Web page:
Espalier Fruit Trees At Luxembourg Gardens In Paris


What's that you say?  Want another post about Luxembourg Gardens in Paris?  Well, good news for you:  here's a post about espalier'd trees.  Yes...one of my favorite topics.

I've posted quite a bit about this place on the blog:
In one corner of Luxembourg Gardens there is a section dedicated to the art of espalier.  They appear to be mostly fruit trees and this NYT story from 1971 calls them "century‐old pear trees". That's amazing, isn't it? These trees were more than 100 years old in 1971, so that means that *some* of them are 150 years old today?

If you've been following along at home, you likely remember that I've started a pair of espalier Linden trees in our yard.  I bought them in May of 2017 and set up the system later that year.  Then, earlier this year, I took a big step of lop'ing off the apical meristems from both trees to try to induce some growth on the existing limbs. 

And on my list of things I wanted to try this Summer was to establish a Belgian Fence espalier like the one I saw at Disneyland

I really am drawn to espalier.  Like, really drawn to it. 

And what I saw at Luxembourg Gardens blew me away.  The setup they have is both amazing in it's breadth of offerings (cordons, candelabras, umbrellas, etc) and sophisticated in how they care for the trees (nets and 'cups' for fruit).  It made me want to think about how many more espaliers I can bring to life on our own property.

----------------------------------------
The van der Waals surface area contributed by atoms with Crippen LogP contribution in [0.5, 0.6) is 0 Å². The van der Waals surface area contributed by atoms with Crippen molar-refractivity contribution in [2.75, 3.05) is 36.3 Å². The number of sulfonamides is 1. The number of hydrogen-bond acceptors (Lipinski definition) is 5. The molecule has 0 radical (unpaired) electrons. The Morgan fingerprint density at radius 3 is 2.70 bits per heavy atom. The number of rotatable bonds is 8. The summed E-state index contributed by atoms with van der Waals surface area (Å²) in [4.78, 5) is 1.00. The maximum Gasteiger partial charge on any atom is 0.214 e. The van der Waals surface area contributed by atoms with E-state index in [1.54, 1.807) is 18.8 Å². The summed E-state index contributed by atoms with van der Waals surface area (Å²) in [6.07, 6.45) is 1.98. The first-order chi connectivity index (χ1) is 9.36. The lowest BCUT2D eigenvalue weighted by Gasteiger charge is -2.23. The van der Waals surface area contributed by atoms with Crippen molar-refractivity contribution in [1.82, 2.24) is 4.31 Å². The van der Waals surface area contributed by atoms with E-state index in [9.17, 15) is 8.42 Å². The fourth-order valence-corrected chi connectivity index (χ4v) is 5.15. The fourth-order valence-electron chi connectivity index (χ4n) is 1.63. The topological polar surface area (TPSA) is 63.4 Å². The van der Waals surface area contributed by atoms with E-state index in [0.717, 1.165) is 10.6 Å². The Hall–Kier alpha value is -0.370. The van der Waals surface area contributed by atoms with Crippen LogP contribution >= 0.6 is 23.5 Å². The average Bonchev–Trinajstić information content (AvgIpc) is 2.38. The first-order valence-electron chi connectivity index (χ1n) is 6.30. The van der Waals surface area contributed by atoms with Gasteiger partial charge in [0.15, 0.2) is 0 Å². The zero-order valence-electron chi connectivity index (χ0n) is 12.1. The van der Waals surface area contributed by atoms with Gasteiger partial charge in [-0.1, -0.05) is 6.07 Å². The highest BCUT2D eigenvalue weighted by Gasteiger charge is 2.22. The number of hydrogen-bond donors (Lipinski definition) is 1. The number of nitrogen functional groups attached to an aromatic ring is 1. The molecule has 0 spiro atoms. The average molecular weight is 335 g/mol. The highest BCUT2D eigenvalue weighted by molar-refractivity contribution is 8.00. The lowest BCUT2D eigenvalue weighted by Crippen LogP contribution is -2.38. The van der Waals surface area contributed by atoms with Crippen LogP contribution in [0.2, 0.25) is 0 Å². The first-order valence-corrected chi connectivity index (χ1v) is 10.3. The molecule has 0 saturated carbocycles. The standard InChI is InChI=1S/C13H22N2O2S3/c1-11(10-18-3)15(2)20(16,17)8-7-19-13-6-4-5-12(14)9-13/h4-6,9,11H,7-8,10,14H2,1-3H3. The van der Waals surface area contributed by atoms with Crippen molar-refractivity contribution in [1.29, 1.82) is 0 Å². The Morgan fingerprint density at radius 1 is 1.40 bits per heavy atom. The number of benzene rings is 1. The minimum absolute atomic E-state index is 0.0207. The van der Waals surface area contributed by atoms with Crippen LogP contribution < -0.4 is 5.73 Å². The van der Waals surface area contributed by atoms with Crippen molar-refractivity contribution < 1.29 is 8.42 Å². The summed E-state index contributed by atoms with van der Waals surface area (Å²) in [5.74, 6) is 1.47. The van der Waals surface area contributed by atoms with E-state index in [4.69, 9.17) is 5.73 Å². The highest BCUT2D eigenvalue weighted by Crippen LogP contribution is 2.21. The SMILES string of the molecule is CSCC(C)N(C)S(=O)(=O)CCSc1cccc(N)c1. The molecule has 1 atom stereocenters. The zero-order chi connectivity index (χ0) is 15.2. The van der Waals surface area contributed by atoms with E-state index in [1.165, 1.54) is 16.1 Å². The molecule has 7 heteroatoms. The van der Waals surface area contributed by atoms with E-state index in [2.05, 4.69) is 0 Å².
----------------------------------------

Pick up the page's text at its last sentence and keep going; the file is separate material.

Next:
The trees you see at the top of this post are a series of trees that have a round shape to them overall, but have been given a hard prune very low to the ground to get that circular-upright shape that the frame is providing.  Below, is a closer look at one of these.  You can tell that they're quite old based on the thickness of the trunk coming out of the ground that is quickly split into multiple uprights. 
 

I also was able to see a Belgian Fence that was just getting started.  Interestingly for me is that they hard-pruned the young trees about 18" from the ground and split the trunk two ways.  That gives them 2x the trunks to grow into the Belgian Fence.  In my mind, as I was planning my own Belgian Fence, I was thinking of a hard prune with one shoot going in one direction, but seeing this live - I know think that this makes far greater sense and gives the Belgian Fence double the coverage with half of the trees in the ground.


And in the center of the espalier section, there's row-after-row of fruit trees that are in various states of training.  Really quite amazing. 

Finally, here's a close look at one of the trunks.  Look at the size of that tree.  Decades old, I would think. 

My mind just explodes with ideas after our visit to Luxembourg Gardens.  Getting my hands on some cheap tree stock seems like the first big step in bringing my next project - a Belgian Fence - to life.  

Then...to decide where to put it!

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